Until the last several decades, breastfeeding was the unremarkable norm. Thus what we "know" about breastfeeding from much earlier times often must be inferred from evidence of other methods of feeding infants. Most historical material available in English-language literature derives from a rather limited geographic area: Western Europe, Asia Minor, the Middle East, and North Africa. Written materials, which include verses, legal statutes, religious tracts, personal correspondence, inscriptions, and medical literature, extend back to before 2000 bc.
Some of the earliest existing medical literature deals at least in passing with infant feeding. An Egyptian medical encyclopedia, the Papyrus Ebers (c. 1500 bc), contains recommendations for increasing a mother's milk supply (Fildes, 1986). The first writings to discuss infant feeding in detail are those of the physician Soranus, who practiced in Rome around ad 100; his views were widely repeated by other writers until the mid-1700s. It is not immediately apparent to what degree these early exhortations either reflected or influenced actual practices. Many writings before ad 1800 deal primarily with wet nurses or how to hand-feed infants.
Archeological evidence provides some information about infant feeding prior to 2000 bc. Some of the earliest artifacts are Middle Eastern pottery figurines that depict lactating goddesses, such as Ishtar of Babylon and Isis of Egypt. The abundance of this evidence suggests that lactation was held in high regard (Fildes, 1986). Such artifacts first appear in sites about 3000 bc, when pottery making first became widespread in that region. Information about infant feeding may also be derived from paintings, inscriptions, and infant feeding implements.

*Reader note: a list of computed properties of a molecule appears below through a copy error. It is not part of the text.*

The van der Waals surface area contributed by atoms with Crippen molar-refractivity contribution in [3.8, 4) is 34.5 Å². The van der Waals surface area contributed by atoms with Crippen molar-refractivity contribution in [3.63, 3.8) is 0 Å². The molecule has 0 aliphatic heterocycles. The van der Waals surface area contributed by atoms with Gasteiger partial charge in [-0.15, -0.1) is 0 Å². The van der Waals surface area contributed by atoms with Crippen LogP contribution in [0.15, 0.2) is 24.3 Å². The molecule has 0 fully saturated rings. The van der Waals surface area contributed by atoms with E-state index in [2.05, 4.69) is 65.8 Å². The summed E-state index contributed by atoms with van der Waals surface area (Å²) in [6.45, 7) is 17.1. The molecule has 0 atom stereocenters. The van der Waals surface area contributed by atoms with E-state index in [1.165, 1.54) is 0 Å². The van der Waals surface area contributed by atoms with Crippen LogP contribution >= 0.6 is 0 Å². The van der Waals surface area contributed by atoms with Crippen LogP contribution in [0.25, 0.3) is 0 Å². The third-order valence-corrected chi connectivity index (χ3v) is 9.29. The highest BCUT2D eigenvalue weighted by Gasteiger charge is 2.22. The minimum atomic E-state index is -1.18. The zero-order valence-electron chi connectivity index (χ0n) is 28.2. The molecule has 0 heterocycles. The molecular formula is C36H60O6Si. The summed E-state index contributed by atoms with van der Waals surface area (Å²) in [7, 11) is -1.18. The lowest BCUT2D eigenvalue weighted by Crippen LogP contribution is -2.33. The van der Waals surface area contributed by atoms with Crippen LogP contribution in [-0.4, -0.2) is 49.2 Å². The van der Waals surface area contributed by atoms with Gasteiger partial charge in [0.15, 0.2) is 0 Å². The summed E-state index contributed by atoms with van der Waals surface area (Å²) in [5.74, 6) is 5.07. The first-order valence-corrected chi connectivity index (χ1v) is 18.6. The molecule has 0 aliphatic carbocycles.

Modern ethnography has a place of special importance. By documenting the infant feeding practices of present-day nontechnological hunter-gatherer, herding, and farming societies, ethnographers expand our knowledge of the range of normal breastfeeding practices. At the same time, they provide a richer appreciation of cultural practices that enhance the prevalence of breastfeeding. Such studies are also our best window into breastfeeding practices that may be the biological norm for Homo sapiens sapiens.
In summary, the historical aspect of this chapter deals with limited data from a limited social stratum in a limited geographic region. However, the common threads of these data provide a useful context within which we may better understand modern breastfeeding practices, especially in Western cultures.
The Biological Norm in Infant Feeding
The class Mammalia is characterized principally by the presence of breasts (mammae), which secrete and release a fluid that for a time is the sole nourishment of the young. This manner of sustaining newborns is extremely ancient; it dates back to the late Mesozoic era, some 100 million years ago. (See Figure 1-1.) Hominid precursors first appeared about 4 million years ago; the genus Homo has existed for about 2 million years. The currently dominant human species, Homo sapiens sapiens, has existed for perhaps 40,000 years. Information about breastfeeding practices among our earliest ancestors is uncertain, although other information about Paleolithic societies that existed 10,000 or more years ago sheds light on this subject.
Early Breastfeeding Practices
Diets reconstructed by archeological methods reveal that the Late Paleolithic era, roughly 40,000 to
Lactating animals (mammals) already present